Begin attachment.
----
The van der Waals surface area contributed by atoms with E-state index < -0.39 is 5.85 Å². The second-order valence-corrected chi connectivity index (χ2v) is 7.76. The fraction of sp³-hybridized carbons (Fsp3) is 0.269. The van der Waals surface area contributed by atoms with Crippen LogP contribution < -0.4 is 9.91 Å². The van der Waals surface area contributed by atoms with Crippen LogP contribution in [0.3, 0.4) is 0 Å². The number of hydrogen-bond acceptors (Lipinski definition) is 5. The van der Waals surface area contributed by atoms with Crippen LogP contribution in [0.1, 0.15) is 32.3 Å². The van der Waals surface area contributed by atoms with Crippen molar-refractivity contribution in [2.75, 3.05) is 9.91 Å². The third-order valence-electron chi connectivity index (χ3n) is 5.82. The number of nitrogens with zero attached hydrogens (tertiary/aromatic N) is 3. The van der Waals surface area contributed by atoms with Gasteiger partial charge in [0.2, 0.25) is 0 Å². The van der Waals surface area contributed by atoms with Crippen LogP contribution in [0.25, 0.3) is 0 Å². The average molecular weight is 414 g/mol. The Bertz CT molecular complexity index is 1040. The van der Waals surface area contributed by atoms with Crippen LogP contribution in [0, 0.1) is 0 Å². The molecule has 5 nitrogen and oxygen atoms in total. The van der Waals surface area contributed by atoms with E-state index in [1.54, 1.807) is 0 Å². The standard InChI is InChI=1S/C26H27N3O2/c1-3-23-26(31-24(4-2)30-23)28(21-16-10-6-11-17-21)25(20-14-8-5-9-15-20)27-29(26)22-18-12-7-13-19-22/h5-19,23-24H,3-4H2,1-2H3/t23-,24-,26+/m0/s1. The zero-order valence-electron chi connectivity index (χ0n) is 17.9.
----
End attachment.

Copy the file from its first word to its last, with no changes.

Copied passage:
The van der Waals surface area contributed by atoms with E-state index < -0.39 is 5.85 Å². The second-order valence-corrected chi connectivity index (χ2v) is 7.76. The fraction of sp³-hybridized carbons (Fsp3) is 0.269. The van der Waals surface area contributed by atoms with Crippen LogP contribution < -0.4 is 9.91 Å². The van der Waals surface area contributed by atoms with Crippen LogP contribution in [0.3, 0.4) is 0 Å². The number of hydrogen-bond acceptors (Lipinski definition) is 5. The van der Waals surface area contributed by atoms with Crippen LogP contribution in [0.1, 0.15) is 32.3 Å². The van der Waals surface area contributed by atoms with Crippen molar-refractivity contribution in [2.75, 3.05) is 9.91 Å². The third-order valence-electron chi connectivity index (χ3n) is 5.82. The number of nitrogens with zero attached hydrogens (tertiary/aromatic N) is 3. The van der Waals surface area contributed by atoms with Gasteiger partial charge in [0.2, 0.25) is 0 Å². The van der Waals surface area contributed by atoms with Crippen LogP contribution in [0.25, 0.3) is 0 Å². The average molecular weight is 414 g/mol. The Bertz CT molecular complexity index is 1040. The van der Waals surface area contributed by atoms with Crippen LogP contribution in [0, 0.1) is 0 Å². The molecule has 5 nitrogen and oxygen atoms in total. The van der Waals surface area contributed by atoms with E-state index in [1.54, 1.807) is 0 Å². The standard InChI is InChI=1S/C26H27N3O2/c1-3-23-26(31-24(4-2)30-23)28(21-16-10-6-11-17-21)25(20-14-8-5-9-15-20)27-29(26)22-18-12-7-13-19-22/h5-19,23-24H,3-4H2,1-2H3/t23-,24-,26+/m0/s1. The zero-order valence-electron chi connectivity index (χ0n) is 17.9.